Don’t limit yourself when you want to do something, whatever it is. I’ve lived almost a century, and I sometimes wonder where it all went. So, any idea you have, don’t let anything stop you.
You won’t catch Frances Sharon taking the elevator. Even at 96, she insists on taking the stairs.
“Don’t limit yourself when you want to do something, whatever it is,” she said, “I’ve lived almost a century, and I sometimes wonder where it all went. So, any idea you have, don’t let anything stop you.”
That attitude has served Sharon well throughout her life, from raising a family, traveling the world working on cruise ships, helping run a family business, serving as a nature specialist at a day camp, writing and publishing poetry, to going back to school in her 70s to earn an art degree from Bridgewater State University in 1999.
Sharon graduated from Massasoit Community College with an associate degree in computer science. The goal was to continue with her education, but marriage, a family, and the need to earn a living became priorities.
When her two children got older, she explored the option of going back to school, but was discouraged from doing so.
“I was dissuaded, I was told I was too old, but I always wanted to go back. So, finally, one day I did,” Sharon said.
She took advantage of her age and the state’s senior citizen tuition waiver and discount program to cover the expenses at Bridgewater State.
What was it like being the oldest student in the classroom?
“I loved it,” Sharon said. “I loved being on campus with the young people and even made new friends.”
She admits there were some adjustments, like the time she walked into an art class to find a nude model sitting in the center of the classroom for students to draw that day.
“Coming from my generation, that was quite something to see, but, hey, it’s natural and I loved the experience,” Sharon said.
Writing poetry is something that’s always been a large part of her life. She has published multiple books and her work has also appeared in local newspapers.
“I tell people I write poems because it helps me find solutions,” Sharon said. She encourages others to do the same. “If something is bothering you, write it down. Stick it on the fridge. Look at it. If you can do something about it? Okay. If not, stop worrying.”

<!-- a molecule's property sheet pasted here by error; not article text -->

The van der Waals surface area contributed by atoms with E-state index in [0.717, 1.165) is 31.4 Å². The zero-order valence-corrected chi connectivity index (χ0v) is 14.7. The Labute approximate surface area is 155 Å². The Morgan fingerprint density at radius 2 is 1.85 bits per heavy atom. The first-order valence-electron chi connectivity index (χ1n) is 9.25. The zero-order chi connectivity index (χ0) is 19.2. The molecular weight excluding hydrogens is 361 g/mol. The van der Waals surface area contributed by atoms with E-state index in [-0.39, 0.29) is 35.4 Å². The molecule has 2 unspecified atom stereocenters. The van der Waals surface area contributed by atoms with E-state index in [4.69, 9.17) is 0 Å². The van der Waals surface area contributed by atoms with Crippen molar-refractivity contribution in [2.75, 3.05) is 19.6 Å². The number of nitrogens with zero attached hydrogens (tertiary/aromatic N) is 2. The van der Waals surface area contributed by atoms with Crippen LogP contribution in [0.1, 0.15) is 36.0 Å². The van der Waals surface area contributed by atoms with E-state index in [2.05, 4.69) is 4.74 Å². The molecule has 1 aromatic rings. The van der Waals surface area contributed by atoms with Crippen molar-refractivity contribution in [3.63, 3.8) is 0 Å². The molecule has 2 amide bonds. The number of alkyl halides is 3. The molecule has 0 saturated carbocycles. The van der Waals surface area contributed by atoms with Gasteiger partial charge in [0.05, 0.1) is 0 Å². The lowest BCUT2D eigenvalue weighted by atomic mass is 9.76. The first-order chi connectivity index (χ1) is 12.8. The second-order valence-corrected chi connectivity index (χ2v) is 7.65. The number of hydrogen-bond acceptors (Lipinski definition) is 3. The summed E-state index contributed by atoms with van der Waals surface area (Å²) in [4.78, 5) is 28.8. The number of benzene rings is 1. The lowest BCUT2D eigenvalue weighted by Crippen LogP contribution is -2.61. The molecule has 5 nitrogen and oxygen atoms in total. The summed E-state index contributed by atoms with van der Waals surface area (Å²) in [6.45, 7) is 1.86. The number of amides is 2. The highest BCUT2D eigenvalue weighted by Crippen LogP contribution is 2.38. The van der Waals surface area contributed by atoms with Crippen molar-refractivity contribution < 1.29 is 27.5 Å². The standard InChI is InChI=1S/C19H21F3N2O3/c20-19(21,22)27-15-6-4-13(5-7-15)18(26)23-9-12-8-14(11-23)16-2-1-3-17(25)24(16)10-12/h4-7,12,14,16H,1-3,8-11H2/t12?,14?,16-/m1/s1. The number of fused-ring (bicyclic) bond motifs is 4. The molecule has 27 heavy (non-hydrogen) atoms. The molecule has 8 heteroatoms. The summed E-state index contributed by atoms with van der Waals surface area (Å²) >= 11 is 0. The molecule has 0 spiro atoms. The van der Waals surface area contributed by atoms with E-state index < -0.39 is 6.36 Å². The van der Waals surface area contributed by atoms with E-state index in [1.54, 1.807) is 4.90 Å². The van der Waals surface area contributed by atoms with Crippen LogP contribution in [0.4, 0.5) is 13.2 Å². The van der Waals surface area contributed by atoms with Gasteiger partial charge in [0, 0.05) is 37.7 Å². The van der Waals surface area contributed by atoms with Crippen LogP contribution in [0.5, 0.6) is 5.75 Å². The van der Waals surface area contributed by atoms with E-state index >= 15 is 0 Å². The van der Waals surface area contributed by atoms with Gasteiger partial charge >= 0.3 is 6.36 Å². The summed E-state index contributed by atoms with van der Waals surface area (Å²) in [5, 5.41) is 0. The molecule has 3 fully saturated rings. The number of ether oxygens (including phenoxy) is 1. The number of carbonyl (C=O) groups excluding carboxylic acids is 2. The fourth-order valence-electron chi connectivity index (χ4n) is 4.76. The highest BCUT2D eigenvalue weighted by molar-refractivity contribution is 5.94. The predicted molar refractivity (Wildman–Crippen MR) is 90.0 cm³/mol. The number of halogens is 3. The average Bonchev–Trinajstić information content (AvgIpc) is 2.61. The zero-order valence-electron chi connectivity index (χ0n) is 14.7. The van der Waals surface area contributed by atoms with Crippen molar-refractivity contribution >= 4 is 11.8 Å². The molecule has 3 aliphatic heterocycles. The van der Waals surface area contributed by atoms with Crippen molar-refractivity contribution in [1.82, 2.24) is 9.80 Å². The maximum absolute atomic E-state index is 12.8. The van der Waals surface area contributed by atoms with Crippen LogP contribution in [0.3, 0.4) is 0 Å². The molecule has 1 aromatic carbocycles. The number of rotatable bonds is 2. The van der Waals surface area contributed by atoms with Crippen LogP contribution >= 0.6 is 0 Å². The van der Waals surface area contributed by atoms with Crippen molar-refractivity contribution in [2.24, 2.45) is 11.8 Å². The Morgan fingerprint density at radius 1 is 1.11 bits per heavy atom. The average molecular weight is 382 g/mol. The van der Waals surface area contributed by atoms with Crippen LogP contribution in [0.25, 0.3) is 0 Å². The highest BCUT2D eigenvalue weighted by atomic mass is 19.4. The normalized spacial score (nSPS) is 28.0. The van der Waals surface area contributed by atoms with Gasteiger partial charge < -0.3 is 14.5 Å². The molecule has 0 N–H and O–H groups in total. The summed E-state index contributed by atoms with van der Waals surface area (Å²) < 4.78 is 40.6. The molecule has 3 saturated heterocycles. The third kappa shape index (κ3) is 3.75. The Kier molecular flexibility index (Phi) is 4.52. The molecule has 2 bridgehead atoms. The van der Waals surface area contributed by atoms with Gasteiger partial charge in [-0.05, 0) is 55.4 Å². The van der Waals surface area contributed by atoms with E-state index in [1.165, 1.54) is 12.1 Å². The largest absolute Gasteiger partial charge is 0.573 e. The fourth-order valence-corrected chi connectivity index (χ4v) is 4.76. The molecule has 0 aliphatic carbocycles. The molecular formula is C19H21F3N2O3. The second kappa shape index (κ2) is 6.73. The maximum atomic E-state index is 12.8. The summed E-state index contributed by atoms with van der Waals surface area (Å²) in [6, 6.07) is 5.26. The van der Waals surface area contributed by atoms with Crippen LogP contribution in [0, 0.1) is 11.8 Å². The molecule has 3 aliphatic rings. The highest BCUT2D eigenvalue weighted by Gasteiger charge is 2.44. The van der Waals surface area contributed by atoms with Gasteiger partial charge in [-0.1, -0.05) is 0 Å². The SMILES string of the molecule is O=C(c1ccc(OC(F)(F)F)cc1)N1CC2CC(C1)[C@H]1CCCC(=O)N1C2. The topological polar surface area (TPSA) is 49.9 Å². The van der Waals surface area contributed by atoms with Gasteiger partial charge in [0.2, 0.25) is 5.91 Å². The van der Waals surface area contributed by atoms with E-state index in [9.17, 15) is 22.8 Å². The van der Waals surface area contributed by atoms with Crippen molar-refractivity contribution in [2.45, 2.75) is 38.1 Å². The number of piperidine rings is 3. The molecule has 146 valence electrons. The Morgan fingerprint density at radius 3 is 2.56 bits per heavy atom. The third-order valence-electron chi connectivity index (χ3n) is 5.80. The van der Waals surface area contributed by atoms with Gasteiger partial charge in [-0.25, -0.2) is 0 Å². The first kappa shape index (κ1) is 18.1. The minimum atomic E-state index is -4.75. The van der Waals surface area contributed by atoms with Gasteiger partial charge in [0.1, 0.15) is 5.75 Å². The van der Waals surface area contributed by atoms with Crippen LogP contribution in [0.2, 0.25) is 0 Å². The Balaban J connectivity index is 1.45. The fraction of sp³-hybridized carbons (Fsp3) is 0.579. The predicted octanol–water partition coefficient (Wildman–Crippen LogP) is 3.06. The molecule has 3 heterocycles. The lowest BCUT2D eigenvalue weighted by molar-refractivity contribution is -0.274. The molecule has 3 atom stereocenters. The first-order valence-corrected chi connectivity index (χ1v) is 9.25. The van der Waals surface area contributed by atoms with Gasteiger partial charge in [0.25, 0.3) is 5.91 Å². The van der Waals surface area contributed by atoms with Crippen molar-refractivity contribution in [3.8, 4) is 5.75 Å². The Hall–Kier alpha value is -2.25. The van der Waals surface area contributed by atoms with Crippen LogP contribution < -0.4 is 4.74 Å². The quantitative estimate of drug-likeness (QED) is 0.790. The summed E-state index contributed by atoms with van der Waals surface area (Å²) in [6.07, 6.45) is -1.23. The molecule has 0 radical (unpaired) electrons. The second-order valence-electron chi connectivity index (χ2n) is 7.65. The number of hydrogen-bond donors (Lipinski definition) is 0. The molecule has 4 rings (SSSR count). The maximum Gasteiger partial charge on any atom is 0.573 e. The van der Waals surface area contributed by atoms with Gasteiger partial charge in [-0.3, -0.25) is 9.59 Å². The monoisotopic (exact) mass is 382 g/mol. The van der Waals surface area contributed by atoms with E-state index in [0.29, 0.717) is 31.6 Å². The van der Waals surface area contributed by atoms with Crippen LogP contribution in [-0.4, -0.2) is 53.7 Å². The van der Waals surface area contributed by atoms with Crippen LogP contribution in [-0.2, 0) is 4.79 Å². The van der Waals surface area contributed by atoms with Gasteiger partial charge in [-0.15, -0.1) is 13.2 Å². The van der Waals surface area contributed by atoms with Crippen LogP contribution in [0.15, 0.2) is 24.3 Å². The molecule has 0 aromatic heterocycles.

Until recently, the BSU alumna was living on her own, in her house in Randolph. Five months ago, she decided it was time to move into a retirement home, also located in Randolph.
Since moving in, she continues to stay busy by volunteering in the dining hall twice a week and has made plenty of new friends, including fellow resident and Bridgewater State’s oldest living alumna, 106-year-old Marie Rudd Thomas, ’38.
“She’s terrific,” Sharon said.
She hasn’t quite given up all her independence though, during the colder months Sharon still travels to Florida where she lives by herself in a condo.
It’s also where she gets to see her boyfriend, Elvin, whom she met more than a decade ago after losing her husband of 64 years.
“I’ve been very lucky,” Sharon said. “I thought I was done (with relationships) after my husband died, but it’s never too late to fall in love.”
If she could offer one piece of advice to today’s BSU students, she’d first tell them not to sweat the small stuff. If they are unclear on what career path they should pursue, she said there is always work to be found working with senior citizens.
“A good open field is geriatrics,” she said. “A lot of people don’t understand us as we get older, but many of us, we’re still going strong. More than anything, though, make sure you get that degree, no matter where your heart is leading you, or what your degree is in. That college degree does open doors.”
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